Love and Respect: Chapters 3 and 4

Please only participate if you have read the chapter for context. If you haven’t yet had a chance to read these chapters, you are welcome to return to this post when you have.

Chapter 3 Observations and Quotations

1. One of my motivators for wanting to read this book was that I wanted insight into how to be respectful even when my husband is not acting in a way that is worthy of respect so I really appreciated the focus in this chapter on unconditional respect.

Page 43 A simple application is that a wife is to display a respectful facial expression and tone when he fails to be the man she wants.

Do you agree with this? What about our hearts? Is it respectful to have a smile on our face and contempt in our hearts? I think it’s fairly easy to hid contempt by putting on a “good Christian girl” mask. What is a respectful facial expression? Is it just making sure you always have a pleasant look on your face? Can you be angry and respectful at the same time? These are important considerations for us if we want to respect our husbands as the Lord commands.

I loved this quote from page 44: When the wife flatly says her husband will have to earn her respect before she gives him any, she leaves the husband in a lose-lose situation. Now he’s responsible for both love and respect in the relationship. He must unconditionally love his wife and he muss also earn her respect.

This makes so much sense to me. While I believe that unconditional love and respect ought to both be present in the heart of a husband or a wife, as specific commandments to husbands to love their wives and wives to respect their husbands, this quote is a good reminder that love and respect in marriage is not to be earned. It is to be freely given with confidence.

I think we have spent so long hearing messages about unconditional love, that unconditional respect seems less honourable. It seems reasonable for us to love one another unconditionally, but to respect each other unconditionally doesn’t seem worth acquiring. What do you think about the notion of unconditional respect? Do you think this transfers over to how we treat one another in the kingdom of God?

2. On page 47 Eggerichs points out that even though both men and women need love and respect, there is a primary drive in each sex that a man’s higher need is respect and a woman’s higher need is love. Do you agree with this? Personally speaking, I think I get more triggered negatively when people treat me disrespectfully than when they treat me unlovingly. Many of my hurt feelings in my marriage were caused because I felt disrespected. I can not relate to the idea that I seek to be loved more than I seek to be respected. I really value them both, BUT I do value frequent reminders that my husband loves me over reminders that he respects me.

3. I am confused by the references in this book like the one on page 49 that typical wives are “lovingly critical and complaining.” Is this confusing to anyone else? I certainly know a lot of wives AND husbands who are like this, but I would say that it is far from typical. Most of my friends treat their spouse with a lot of kindness. “Lovingly critical” seems like a great oxymoron to me. Do you know people who criticize out of love? I do not.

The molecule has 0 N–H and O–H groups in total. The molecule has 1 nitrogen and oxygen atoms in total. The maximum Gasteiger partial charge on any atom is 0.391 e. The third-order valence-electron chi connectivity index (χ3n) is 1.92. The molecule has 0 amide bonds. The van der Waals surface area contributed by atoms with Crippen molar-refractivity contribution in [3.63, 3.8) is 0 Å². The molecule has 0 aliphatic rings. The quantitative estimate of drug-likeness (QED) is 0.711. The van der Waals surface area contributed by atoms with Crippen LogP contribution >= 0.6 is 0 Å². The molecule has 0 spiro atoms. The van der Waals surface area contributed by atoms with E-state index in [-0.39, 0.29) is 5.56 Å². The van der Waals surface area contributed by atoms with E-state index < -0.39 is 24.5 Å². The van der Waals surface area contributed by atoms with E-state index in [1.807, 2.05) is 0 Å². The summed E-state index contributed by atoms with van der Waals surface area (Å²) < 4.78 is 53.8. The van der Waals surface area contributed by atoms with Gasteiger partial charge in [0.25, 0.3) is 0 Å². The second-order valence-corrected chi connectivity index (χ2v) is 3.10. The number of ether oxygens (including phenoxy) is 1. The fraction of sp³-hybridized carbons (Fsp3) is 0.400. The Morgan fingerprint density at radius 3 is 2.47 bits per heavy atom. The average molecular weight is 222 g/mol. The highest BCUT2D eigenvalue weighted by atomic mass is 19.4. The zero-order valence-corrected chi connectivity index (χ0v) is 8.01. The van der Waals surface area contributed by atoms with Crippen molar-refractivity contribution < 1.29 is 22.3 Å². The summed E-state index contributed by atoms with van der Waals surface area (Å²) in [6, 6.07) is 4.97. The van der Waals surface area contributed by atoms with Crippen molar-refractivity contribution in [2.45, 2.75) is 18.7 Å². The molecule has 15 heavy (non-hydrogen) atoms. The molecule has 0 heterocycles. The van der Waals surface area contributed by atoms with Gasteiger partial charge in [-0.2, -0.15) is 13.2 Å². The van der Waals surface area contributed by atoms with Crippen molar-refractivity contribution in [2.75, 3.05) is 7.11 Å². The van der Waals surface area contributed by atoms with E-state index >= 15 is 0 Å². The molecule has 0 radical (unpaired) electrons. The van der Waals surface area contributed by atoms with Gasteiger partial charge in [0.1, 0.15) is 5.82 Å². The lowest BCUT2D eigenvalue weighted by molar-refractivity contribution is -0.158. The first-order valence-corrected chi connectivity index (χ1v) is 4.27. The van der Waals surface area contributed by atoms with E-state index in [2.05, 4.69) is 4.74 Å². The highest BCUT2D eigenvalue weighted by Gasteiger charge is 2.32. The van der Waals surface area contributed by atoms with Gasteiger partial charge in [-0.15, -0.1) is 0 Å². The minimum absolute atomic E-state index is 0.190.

4. At the end of the chapter Eggerichs takes the time to address the concern that some women have that if they offer unconditional respect to their husbands, they will become victims of abuse. If a woman fears this it is even more important that she reflect on the questions I posted above about what it actually looks like to be respectful because I think that it is possible for a women to respectfully put up boundaries about how she is treated. I think it is possible for a woman to be angry and respectful at the same time. As Eggerichs points out, husbands and wives are equals. While the husband is called, even to the point of death, to protect his wife, neither one is above the other.

Chapter 4 Observations and Quotations

Page 58 Men need to feel respected during conflict more than they need to feel loved.  

1. This quote was Eggerichs’ response to a survey question that during conflict most men or more inclined to feel disrespected than loved during a conflict. How does this knowledge influence how you approach conflict with your husband?

2. On page 60 the author shares what he has observed in a lot of couples. I can not relate to it as my husband and I are completely opposite so I am curious how this has played out between you and your husband. Eggerichs says that a wife sees tense exchanges as opportunities to potentially increase love between them so she presses in, but the husband finds the conflict to be an argument that he wants to escape from so he becomes quieter. What has been the pattern in your marriage? I found the end of this section particularly negative towards women and not overly helpful. Telling women that they are complainers and that if they keep it up the marriage will probably end in divorce isn’t a good way to motivate them in my opinion. What do you think?